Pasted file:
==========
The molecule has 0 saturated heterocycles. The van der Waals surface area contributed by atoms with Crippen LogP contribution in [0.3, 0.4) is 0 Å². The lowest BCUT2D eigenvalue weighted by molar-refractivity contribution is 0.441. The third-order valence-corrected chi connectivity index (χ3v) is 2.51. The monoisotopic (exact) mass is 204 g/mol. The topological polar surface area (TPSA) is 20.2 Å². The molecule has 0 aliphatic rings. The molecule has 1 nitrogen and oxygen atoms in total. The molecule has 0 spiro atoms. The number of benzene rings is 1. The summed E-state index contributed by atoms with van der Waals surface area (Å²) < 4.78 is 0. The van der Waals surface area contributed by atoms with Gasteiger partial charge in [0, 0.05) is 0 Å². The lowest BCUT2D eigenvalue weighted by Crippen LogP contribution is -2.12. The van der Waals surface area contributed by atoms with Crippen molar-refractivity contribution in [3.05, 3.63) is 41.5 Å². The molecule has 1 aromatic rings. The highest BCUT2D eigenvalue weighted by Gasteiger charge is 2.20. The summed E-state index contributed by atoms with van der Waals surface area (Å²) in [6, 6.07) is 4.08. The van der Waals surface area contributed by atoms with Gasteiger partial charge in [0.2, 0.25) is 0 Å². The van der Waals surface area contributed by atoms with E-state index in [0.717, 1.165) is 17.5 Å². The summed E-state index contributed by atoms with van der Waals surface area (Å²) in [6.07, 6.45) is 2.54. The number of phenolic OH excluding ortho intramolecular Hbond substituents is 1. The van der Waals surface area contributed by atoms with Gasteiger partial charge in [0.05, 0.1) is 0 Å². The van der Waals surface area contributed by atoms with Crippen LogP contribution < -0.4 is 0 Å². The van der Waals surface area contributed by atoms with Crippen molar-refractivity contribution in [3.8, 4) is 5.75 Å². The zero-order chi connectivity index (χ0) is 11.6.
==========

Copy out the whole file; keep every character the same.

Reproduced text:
The molecule has 0 saturated heterocycles. The van der Waals surface area contributed by atoms with Crippen LogP contribution in [0.3, 0.4) is 0 Å². The lowest BCUT2D eigenvalue weighted by molar-refractivity contribution is 0.441. The third-order valence-corrected chi connectivity index (χ3v) is 2.51. The monoisotopic (exact) mass is 204 g/mol. The topological polar surface area (TPSA) is 20.2 Å². The molecule has 0 aliphatic rings. The molecule has 1 nitrogen and oxygen atoms in total. The molecule has 0 spiro atoms. The number of benzene rings is 1. The summed E-state index contributed by atoms with van der Waals surface area (Å²) < 4.78 is 0. The van der Waals surface area contributed by atoms with Gasteiger partial charge in [0, 0.05) is 0 Å². The lowest BCUT2D eigenvalue weighted by Crippen LogP contribution is -2.12. The van der Waals surface area contributed by atoms with Crippen molar-refractivity contribution in [3.05, 3.63) is 41.5 Å². The molecule has 1 aromatic rings. The highest BCUT2D eigenvalue weighted by Gasteiger charge is 2.20. The summed E-state index contributed by atoms with van der Waals surface area (Å²) in [6, 6.07) is 4.08. The van der Waals surface area contributed by atoms with Gasteiger partial charge in [0.2, 0.25) is 0 Å². The van der Waals surface area contributed by atoms with E-state index in [0.717, 1.165) is 17.5 Å². The summed E-state index contributed by atoms with van der Waals surface area (Å²) in [6.07, 6.45) is 2.54. The number of phenolic OH excluding ortho intramolecular Hbond substituents is 1. The van der Waals surface area contributed by atoms with Gasteiger partial charge in [0.05, 0.1) is 0 Å². The van der Waals surface area contributed by atoms with Crippen LogP contribution < -0.4 is 0 Å². The van der Waals surface area contributed by atoms with Crippen molar-refractivity contribution in [3.8, 4) is 5.75 Å². The zero-order chi connectivity index (χ0) is 11.6.